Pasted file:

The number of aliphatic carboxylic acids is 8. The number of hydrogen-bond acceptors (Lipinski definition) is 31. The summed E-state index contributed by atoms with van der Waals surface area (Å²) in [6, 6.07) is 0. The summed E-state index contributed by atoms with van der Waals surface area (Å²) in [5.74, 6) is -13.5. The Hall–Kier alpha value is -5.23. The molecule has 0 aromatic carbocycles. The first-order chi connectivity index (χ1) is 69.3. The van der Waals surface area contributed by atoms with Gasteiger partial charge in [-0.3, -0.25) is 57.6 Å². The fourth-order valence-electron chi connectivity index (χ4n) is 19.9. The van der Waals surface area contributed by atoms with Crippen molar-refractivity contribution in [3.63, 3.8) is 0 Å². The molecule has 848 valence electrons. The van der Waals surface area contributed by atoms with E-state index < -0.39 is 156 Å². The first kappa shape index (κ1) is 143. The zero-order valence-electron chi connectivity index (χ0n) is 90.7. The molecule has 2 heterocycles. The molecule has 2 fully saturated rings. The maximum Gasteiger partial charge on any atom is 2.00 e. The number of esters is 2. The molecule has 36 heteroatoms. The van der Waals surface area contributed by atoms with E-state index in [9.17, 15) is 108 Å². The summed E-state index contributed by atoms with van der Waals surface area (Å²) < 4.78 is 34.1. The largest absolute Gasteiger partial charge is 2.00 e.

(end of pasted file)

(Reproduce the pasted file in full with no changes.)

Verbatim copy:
The number of aliphatic carboxylic acids is 8. The number of hydrogen-bond acceptors (Lipinski definition) is 31. The summed E-state index contributed by atoms with van der Waals surface area (Å²) in [6, 6.07) is 0. The summed E-state index contributed by atoms with van der Waals surface area (Å²) in [5.74, 6) is -13.5. The Hall–Kier alpha value is -5.23. The molecule has 0 aromatic carbocycles. The first-order chi connectivity index (χ1) is 69.3. The van der Waals surface area contributed by atoms with Gasteiger partial charge in [-0.3, -0.25) is 57.6 Å². The fourth-order valence-electron chi connectivity index (χ4n) is 19.9. The van der Waals surface area contributed by atoms with Crippen molar-refractivity contribution in [3.63, 3.8) is 0 Å². The molecule has 848 valence electrons. The van der Waals surface area contributed by atoms with E-state index < -0.39 is 156 Å². The first kappa shape index (κ1) is 143. The zero-order valence-electron chi connectivity index (χ0n) is 90.7. The molecule has 2 heterocycles. The molecule has 2 fully saturated rings. The maximum Gasteiger partial charge on any atom is 2.00 e. The number of esters is 2. The molecule has 36 heteroatoms. The van der Waals surface area contributed by atoms with E-state index in [9.17, 15) is 108 Å². The summed E-state index contributed by atoms with van der Waals surface area (Å²) < 4.78 is 34.1. The largest absolute Gasteiger partial charge is 2.00 e.